Review of Austrian Economics

The DMVP-MVP Controversy: A Note

The Review of Austrian Economics

We are all familiar with the process of discounting the future. From the earliest courses in economics we are taught that money receivable right now is not the equivalent of money receivable one year hence; that money receivable one year from now is not equivalent to money which will fall in to our clutches after a period of two years. And not just because inflation may erode part of the value, or because of the risk of never seeing the money. Even in a perfectly certain world of no inflation, where all accounts receivable were fully guaranteed, we would still value money more, the sooner we were to receive it.

If this were not so, we could never act in the present,1  for every action done now could have been done in the future. The fact that we choose to act in the present, when we could have waited, shows that we prefer the present; that we enjoy goods, the sooner, the better. But the future will present the same alternatives: action and non action. F’uture action will thus also imply time preference for the present, paradoxically. By acting in the immediate future, instead of waiting for the even more distant future, we also show ourselves as present oriented. The only way to illustrate a lack of preference for the present is never to act at all—a manifest impossibility for human beings.

One implication of the foregoing is that we discount money receivable in the future. This is done in accordance with the rate of interest. Simply put, we prefer a dollar today to a dollar tomorrow because we can always put our present dollar in the bank, collect the interest payment, and have more than a dollar. Given a non-inflationary world and a guarantee that the bank will not renege, we are sure to have more in the next period. If the rate of interest is 10 percent, then $1.00 today will be worth $1.10 at the end of one year.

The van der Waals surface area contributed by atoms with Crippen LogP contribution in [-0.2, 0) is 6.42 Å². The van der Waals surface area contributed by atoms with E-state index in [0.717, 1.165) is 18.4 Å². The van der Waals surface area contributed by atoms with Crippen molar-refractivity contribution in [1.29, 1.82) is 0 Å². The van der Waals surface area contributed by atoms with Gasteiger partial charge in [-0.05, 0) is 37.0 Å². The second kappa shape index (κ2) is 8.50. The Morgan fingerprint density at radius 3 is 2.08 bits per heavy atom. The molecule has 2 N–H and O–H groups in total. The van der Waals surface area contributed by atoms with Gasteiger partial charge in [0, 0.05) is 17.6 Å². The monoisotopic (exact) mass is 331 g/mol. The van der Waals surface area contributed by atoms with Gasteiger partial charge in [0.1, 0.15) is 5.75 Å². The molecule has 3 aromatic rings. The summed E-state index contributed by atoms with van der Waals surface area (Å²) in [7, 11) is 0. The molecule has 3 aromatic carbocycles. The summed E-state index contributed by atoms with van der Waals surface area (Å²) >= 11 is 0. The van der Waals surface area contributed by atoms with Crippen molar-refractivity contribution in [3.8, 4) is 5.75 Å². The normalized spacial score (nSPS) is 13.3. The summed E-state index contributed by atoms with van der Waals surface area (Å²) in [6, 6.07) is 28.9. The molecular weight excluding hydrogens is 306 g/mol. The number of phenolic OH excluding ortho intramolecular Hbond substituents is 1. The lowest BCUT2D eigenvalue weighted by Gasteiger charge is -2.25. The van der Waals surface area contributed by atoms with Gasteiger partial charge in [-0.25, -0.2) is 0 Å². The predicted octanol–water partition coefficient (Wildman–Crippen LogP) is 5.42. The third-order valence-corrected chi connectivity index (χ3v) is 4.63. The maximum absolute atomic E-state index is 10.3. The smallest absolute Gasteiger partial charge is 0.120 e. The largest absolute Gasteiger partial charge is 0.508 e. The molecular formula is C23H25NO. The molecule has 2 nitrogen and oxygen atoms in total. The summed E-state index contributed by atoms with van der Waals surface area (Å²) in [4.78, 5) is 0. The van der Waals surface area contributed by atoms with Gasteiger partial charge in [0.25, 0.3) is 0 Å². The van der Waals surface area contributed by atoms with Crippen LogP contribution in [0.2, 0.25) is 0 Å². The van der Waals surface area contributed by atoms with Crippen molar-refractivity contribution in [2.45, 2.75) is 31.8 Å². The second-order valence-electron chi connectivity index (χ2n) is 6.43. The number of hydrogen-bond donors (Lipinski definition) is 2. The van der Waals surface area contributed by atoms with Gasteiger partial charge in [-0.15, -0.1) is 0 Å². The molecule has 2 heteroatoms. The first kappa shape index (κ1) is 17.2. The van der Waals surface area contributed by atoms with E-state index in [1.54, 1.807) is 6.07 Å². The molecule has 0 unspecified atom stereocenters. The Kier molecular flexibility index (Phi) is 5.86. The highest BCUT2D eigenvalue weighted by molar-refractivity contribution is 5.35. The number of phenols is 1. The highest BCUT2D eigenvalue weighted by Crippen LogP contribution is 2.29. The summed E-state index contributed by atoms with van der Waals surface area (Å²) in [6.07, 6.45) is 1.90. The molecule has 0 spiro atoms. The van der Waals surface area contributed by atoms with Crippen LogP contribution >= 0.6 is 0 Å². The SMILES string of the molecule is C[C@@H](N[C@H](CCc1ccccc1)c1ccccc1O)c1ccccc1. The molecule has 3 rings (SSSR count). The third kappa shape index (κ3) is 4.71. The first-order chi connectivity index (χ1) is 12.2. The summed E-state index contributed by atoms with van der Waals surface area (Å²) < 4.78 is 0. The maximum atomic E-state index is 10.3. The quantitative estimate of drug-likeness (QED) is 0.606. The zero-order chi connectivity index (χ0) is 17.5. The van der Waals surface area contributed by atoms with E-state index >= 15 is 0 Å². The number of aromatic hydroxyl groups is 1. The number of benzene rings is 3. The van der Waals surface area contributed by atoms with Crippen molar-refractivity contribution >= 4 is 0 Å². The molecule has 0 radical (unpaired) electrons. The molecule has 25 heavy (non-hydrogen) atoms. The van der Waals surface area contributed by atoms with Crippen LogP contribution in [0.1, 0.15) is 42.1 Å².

Alternatively, we can say that payments receivable in the future are discounted to obtain present discounted values. Thus $1.00 due at the end of one year is worth $.90 today, for $.90 is the amount of money that has to be put in the bank today for it to turn into $1.00 at the end of the year (ignoring rounding errors and compound interest). We can say, then, that $.90 is the present discounted value of $1.00 receivable in one year.

All of this is elementary, and accepted by the entire economics profession. It would not be worth mentioning, but for the fact that virtually all economists refuse to apply the doctrine of discounting future income streams to the case of marginal productivity. Specifically, in the view of most economists, there is a tendency, on the market, for factor payments to equal the Marginal Value Products (MVP) of the factors. Abstracting from questions of perfect or imperfect competition, this means, for example, that in the view of the profession, wages will come to equal the value of the marginal product of labor (the marginal physical product of labor multiplied by the price at which the product can be sold).

In contrast, the Austrian school2  insists that what tends toward equality with wages is not MVP, but discounted MVP, or DMVP. There is no real point at issue when work on immediate consumption goods is considered. For example, the wage of the grocer’s clerk, it is admitted by both sides, will tend to equal his MVP, because there is virtually no time that elapses between the labor and the consumption of the final good. Since there is no time under which the discounting process can work, DMVP reduces to MVP.

The divergence between the Austrian and orthodox schools is reached in the cases where labor is added to the value of intermediate or higher order goods. Consider a year’s labor on a process that will not reach the consumption stage for a number of years. Here, the Austrians insist that cognizance be taken of the time element; that just as we all commonly discount values receivable only in the future we not falter when it comes to applying this insight to discounting the value of labor imputed to products which will not be usable until some years have passed. The Austrians argue, in other words, that all values receivable in the future be discounted by the rate of interest, even the values of the marginal product of labor, or any other factor, when such value cannot be used in consumption until an elapse of time has taken place.